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Interpol Reduces Cryptojacking Infections by 78%

Interpol Reduces Cryptojacking Infections by 78%

Interpol is celebrating after a region-wide operation led to a drastic reduction in the number of routers in southeast Asia infected with cryptomining malware.

Operation Goldfish Alpha began in June 2019 after intelligence identified over 20,000 compromised routers in the ASEAN region, accounting for nearly a fifth (18%) of global infections.

Over the succeeding five months of the operation, law enforcers and CERT staff from Brunei, Cambodia, Indonesia, Laos, Malaysia, Myanmar, Philippines, Singapore, Thailand and Vietnam worked together with private sector organizations including Trend Micro.

Their mission: to locate the infected routers, alert the victims and patch the devices.

Their efforts led to a 78% reduction in the number of infected routers, with efforts continuing to identify and patch the remaining devices, Interpol said.

The policing organization hailed the support of the Cyber Defense Institute and Trend Micro in helping with information sharing and analysis, as well as providing crucial guidelines for patching infected routers and advice on preventing future infections.

“When faced with emerging cybercrimes like cryptojacking, the importance of strong partnerships between police and the cybersecurity industry cannot be overstated,” said Interpol’s director of cybercrime, Craig Jones.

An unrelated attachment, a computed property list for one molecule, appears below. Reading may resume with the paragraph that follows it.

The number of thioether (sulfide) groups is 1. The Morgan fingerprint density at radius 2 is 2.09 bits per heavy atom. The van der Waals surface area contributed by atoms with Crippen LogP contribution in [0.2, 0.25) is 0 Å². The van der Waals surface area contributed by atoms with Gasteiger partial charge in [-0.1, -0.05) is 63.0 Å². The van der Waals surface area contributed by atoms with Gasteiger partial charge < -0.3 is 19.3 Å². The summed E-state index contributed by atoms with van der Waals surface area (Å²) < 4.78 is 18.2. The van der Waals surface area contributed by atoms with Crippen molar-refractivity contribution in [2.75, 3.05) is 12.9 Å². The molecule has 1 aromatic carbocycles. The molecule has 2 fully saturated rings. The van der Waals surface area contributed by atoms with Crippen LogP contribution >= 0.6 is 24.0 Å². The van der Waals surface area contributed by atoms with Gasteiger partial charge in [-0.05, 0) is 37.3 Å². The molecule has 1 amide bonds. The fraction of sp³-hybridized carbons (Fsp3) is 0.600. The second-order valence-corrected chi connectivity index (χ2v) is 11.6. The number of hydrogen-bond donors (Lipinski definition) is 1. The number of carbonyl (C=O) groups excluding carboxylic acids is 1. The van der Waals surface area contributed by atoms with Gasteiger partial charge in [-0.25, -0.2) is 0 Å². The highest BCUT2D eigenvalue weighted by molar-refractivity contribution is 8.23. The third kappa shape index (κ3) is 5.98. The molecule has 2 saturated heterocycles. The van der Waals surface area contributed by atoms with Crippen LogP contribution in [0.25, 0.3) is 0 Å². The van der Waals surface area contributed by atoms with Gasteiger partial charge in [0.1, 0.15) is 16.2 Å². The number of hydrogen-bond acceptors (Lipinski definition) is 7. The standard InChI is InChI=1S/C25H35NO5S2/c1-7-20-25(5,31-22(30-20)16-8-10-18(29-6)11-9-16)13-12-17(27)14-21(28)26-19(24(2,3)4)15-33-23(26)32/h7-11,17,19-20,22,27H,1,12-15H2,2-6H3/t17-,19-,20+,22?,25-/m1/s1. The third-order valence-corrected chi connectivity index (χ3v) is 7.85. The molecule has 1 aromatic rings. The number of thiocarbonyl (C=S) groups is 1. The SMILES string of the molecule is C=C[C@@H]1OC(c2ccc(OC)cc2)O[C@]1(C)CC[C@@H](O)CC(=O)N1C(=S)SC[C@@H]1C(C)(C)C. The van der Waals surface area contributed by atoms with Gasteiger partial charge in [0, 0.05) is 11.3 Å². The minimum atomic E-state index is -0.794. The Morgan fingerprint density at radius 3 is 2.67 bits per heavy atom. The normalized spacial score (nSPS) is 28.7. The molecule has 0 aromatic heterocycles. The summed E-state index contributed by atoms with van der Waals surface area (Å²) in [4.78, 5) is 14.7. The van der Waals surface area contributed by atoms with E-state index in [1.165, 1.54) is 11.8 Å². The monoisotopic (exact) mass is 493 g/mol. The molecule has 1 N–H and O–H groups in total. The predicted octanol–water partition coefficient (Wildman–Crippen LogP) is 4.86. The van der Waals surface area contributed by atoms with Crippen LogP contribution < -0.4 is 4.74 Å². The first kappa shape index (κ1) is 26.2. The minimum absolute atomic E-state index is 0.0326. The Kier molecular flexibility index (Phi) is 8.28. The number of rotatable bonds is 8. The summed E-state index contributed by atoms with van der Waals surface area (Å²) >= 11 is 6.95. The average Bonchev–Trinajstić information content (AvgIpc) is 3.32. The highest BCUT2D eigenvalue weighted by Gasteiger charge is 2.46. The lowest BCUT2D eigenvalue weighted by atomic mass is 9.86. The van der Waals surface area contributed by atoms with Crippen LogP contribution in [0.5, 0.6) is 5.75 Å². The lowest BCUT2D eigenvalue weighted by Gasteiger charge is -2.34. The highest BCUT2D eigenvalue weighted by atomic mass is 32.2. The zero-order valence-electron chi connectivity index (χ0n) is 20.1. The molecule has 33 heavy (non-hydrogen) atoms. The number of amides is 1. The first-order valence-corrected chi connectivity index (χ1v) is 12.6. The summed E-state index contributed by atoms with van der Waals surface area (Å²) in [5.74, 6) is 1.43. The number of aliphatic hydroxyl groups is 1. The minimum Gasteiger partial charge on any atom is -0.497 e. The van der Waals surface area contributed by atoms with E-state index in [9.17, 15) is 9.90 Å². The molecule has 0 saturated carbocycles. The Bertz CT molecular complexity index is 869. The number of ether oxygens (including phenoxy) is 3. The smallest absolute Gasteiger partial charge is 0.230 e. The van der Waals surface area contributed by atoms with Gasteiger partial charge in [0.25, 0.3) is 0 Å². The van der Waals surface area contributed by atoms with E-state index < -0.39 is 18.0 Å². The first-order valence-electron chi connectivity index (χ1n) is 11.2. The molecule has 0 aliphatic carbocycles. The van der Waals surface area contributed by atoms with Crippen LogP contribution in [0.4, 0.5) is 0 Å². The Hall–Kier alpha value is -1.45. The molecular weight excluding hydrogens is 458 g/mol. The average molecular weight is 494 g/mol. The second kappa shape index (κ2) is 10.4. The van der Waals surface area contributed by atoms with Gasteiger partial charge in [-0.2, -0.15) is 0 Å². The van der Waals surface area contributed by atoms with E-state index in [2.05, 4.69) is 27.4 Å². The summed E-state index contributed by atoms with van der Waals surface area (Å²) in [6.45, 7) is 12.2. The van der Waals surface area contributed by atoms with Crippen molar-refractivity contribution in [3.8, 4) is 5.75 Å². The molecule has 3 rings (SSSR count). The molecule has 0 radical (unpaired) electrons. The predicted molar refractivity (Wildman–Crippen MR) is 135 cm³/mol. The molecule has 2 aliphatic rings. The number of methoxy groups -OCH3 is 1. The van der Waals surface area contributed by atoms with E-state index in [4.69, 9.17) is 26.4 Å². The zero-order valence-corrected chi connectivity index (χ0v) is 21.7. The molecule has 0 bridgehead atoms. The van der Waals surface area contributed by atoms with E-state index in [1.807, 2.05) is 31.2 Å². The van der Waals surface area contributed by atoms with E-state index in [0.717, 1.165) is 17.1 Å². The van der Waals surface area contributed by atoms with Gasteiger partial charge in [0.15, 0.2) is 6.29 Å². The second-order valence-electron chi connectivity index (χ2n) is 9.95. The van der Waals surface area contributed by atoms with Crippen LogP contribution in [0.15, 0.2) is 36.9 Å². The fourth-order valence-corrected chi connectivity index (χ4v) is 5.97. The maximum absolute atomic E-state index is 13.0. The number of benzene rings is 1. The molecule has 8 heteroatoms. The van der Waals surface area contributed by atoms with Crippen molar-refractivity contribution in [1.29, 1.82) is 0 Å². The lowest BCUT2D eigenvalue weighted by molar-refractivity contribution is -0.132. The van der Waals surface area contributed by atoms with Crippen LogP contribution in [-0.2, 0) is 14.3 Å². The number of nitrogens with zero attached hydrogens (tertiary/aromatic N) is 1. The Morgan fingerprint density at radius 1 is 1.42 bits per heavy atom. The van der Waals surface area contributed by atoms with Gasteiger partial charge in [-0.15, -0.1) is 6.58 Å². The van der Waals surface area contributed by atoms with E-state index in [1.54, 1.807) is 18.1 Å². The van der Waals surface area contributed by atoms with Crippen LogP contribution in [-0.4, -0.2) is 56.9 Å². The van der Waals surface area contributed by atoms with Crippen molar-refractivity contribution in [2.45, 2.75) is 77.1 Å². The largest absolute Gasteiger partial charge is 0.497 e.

“By combining the expertise and data on cyber-threats held by the private sector with the investigative capabilities of law enforcement, we can best protect our communities from all forms of cybercrime.”

Trend Micro explained in a blog post that its guidance document detailed how to detect and remove the Coinhive JavaScript being used by hackers to mine for cryptocurrency on affected MicroTik routers.

The firm claimed cryptojacking was its most detected threat in the first half of 2019, in terms of file-based threat components.

“Unlike serious data breaches, phishing attacks, ransomware and banking Trojans, cryptojacking doesn’t have a major impact on the victim. They don’t lose sensitive personal data, there’s no risk of follow-on identity fraud and they’re not extorted for funds by being locked out of their PC,” it continued.

“However, it’s not without consequences: cryptomining malware can slow your home network to a crawl while running up serious energy bills. It may even bring your home computers to a premature end. Also, there’s always the risk with any kind of malware infection that hackers may switch tactics and use their footprint on your home machines to launch other attacks in the future.”

Source: Information Security Magazine


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